Ribozyme-Mediated Gene Therapy for Autosomal Dominant Retinal Degeneration
Ribozymes targeted to a point mutation (histidine for proline substitution at position 23) in rhodopsin were evaluated as therapeutic agents for photoreceptor degeneration in an animal model of autosomal dominant retinitis pigmentosa (ADRP). Recombinant adeno-associated virus (AAV) vectors incorporating a proximal bovine rod opsin promoter were used to transfer either hairpin or hammerhead ribozyme genes to photoreceptors. AAV was administered by subretinal injection at postnatal day (P) 15 to rats expressing a rod opsin transgene with a proline-to-histidine substitution in exon 1 at codon 23 of the rhodopsin gene (P23H). In vivo levels of normal and mutant RNAs were measured by allele-specific RT-PCR at P60. Eyes were examined by histopathology and morphometric analysis, as well as by ERG at approximately P60, P75 or P90. Expression of either a hammerhead or hairpin ribozyme markedly slowed the rate of photoreceptor degeneration for at least 3 months as determined by outer nuclear layer thickness as well as by inner and outer segment length. Catalytically inactive control ribozymes had a significantly smaller effect on the retinal degeneration. Minimal rescue effects were seen in retinas injected with either AAV containing a gene for green fluorescent protein rather than the ribozyme gene or buffer only. The level of mutant opsin RNA relative to wild-type RNA was also reproducibly lower in ribozyme-treated retina. Finally, ERG comparisons of ribozyme-treated versus control eyes demonstrated functional rescue. We conclude that ribozyme-directed cleavage of mutant mRNAs appears to be a potentially effective therapy for autosomal dominant retinal degeneration.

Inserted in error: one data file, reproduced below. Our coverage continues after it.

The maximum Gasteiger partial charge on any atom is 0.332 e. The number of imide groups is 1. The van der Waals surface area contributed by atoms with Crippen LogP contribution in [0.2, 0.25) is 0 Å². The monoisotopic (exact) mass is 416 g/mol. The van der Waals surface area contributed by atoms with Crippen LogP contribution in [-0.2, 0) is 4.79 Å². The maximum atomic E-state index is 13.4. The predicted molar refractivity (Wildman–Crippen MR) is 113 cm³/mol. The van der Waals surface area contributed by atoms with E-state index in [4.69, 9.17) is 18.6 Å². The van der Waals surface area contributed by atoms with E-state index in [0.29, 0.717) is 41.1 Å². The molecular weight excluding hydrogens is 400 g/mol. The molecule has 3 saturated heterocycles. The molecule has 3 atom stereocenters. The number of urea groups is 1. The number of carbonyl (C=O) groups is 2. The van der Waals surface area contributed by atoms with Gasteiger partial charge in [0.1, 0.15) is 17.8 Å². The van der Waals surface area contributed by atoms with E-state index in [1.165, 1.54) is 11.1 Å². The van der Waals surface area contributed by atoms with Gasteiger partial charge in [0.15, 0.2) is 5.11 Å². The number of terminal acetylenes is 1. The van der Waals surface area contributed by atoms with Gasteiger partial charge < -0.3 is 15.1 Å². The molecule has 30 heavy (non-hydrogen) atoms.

KeywordsRetinal Degeneration Outer Nuclear Layer Hammerhead Ribozyme Photoreceptor Degeneration Autosomal Dominant Retinitis Pigmentosa
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